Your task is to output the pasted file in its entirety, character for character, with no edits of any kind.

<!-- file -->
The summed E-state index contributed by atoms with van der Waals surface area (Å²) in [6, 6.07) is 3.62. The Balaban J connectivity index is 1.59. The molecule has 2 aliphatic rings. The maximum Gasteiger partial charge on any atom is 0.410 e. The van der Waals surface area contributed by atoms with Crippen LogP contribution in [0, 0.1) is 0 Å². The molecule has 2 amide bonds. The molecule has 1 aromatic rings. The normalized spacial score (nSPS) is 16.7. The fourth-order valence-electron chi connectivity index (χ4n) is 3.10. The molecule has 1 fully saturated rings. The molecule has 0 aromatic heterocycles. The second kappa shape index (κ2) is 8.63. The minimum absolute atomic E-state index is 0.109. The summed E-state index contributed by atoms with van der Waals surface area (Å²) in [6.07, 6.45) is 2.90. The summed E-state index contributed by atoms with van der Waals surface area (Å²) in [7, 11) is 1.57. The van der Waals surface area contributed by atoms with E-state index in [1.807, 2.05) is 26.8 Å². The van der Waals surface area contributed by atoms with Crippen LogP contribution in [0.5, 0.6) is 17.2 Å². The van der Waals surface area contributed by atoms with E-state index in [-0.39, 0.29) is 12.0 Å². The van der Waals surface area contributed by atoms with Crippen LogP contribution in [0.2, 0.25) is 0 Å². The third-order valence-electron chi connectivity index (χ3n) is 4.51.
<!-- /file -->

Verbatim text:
The summed E-state index contributed by atoms with van der Waals surface area (Å²) in [6, 6.07) is 3.62. The Balaban J connectivity index is 1.59. The molecule has 2 aliphatic rings. The maximum Gasteiger partial charge on any atom is 0.410 e. The van der Waals surface area contributed by atoms with Crippen LogP contribution in [0, 0.1) is 0 Å². The molecule has 2 amide bonds. The molecule has 1 aromatic rings. The normalized spacial score (nSPS) is 16.7. The fourth-order valence-electron chi connectivity index (χ4n) is 3.10. The molecule has 1 fully saturated rings. The molecule has 0 aromatic heterocycles. The second kappa shape index (κ2) is 8.63. The minimum absolute atomic E-state index is 0.109. The summed E-state index contributed by atoms with van der Waals surface area (Å²) in [6.07, 6.45) is 2.90. The summed E-state index contributed by atoms with van der Waals surface area (Å²) in [7, 11) is 1.57. The van der Waals surface area contributed by atoms with E-state index in [1.807, 2.05) is 26.8 Å². The van der Waals surface area contributed by atoms with Crippen LogP contribution in [0.5, 0.6) is 17.2 Å². The van der Waals surface area contributed by atoms with E-state index in [-0.39, 0.29) is 12.0 Å². The van der Waals surface area contributed by atoms with Crippen LogP contribution in [0.2, 0.25) is 0 Å². The third-order valence-electron chi connectivity index (χ3n) is 4.51.